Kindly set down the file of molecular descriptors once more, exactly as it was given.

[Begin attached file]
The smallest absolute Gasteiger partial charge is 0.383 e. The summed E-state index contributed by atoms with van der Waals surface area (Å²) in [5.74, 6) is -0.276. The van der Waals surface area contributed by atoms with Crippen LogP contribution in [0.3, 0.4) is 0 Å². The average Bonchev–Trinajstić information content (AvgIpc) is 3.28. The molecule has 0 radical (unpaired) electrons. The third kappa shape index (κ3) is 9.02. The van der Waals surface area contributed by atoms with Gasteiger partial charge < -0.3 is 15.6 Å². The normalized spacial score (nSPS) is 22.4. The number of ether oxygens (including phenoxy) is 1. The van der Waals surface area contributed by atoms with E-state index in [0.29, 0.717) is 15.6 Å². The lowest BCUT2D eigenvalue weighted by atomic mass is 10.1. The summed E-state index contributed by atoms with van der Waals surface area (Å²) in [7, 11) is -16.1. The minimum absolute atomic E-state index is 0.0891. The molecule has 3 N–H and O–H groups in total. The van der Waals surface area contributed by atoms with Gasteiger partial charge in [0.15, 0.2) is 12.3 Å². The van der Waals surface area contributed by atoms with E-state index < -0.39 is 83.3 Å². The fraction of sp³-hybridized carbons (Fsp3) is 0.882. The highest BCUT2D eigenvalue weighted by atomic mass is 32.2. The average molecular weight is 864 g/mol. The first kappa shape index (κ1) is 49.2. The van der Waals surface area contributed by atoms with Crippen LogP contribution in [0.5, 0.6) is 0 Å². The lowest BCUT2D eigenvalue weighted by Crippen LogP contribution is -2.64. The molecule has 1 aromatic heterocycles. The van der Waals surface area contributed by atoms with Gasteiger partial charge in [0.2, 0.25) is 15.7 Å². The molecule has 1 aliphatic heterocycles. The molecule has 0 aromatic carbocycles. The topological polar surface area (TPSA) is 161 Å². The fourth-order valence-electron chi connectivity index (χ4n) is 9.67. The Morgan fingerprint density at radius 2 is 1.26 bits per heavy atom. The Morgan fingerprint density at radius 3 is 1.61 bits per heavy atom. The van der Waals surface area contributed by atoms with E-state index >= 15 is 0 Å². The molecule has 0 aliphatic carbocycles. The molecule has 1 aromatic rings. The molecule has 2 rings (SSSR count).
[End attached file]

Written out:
The smallest absolute Gasteiger partial charge is 0.383 e. The summed E-state index contributed by atoms with van der Waals surface area (Å²) in [5.74, 6) is -0.276. The van der Waals surface area contributed by atoms with Crippen LogP contribution in [0.3, 0.4) is 0 Å². The average Bonchev–Trinajstić information content (AvgIpc) is 3.28. The molecule has 0 radical (unpaired) electrons. The third kappa shape index (κ3) is 9.02. The van der Waals surface area contributed by atoms with Gasteiger partial charge < -0.3 is 15.6 Å². The normalized spacial score (nSPS) is 22.4. The number of ether oxygens (including phenoxy) is 1. The van der Waals surface area contributed by atoms with E-state index in [0.29, 0.717) is 15.6 Å². The lowest BCUT2D eigenvalue weighted by atomic mass is 10.1. The summed E-state index contributed by atoms with van der Waals surface area (Å²) in [7, 11) is -16.1. The minimum absolute atomic E-state index is 0.0891. The molecule has 3 N–H and O–H groups in total. The van der Waals surface area contributed by atoms with Gasteiger partial charge in [0.15, 0.2) is 12.3 Å². The van der Waals surface area contributed by atoms with E-state index < -0.39 is 83.3 Å². The fraction of sp³-hybridized carbons (Fsp3) is 0.882. The highest BCUT2D eigenvalue weighted by atomic mass is 32.2. The average molecular weight is 864 g/mol. The first kappa shape index (κ1) is 49.2. The van der Waals surface area contributed by atoms with Crippen LogP contribution in [0.5, 0.6) is 0 Å². The lowest BCUT2D eigenvalue weighted by Crippen LogP contribution is -2.64. The molecule has 1 aromatic heterocycles. The van der Waals surface area contributed by atoms with Gasteiger partial charge in [0.2, 0.25) is 15.7 Å². The molecule has 1 aliphatic heterocycles. The molecule has 0 aromatic carbocycles. The topological polar surface area (TPSA) is 161 Å². The fourth-order valence-electron chi connectivity index (χ4n) is 9.67. The Morgan fingerprint density at radius 2 is 1.26 bits per heavy atom. The Morgan fingerprint density at radius 3 is 1.61 bits per heavy atom. The van der Waals surface area contributed by atoms with E-state index >= 15 is 0 Å². The molecule has 0 aliphatic carbocycles. The molecule has 1 aromatic rings. The molecule has 2 rings (SSSR count).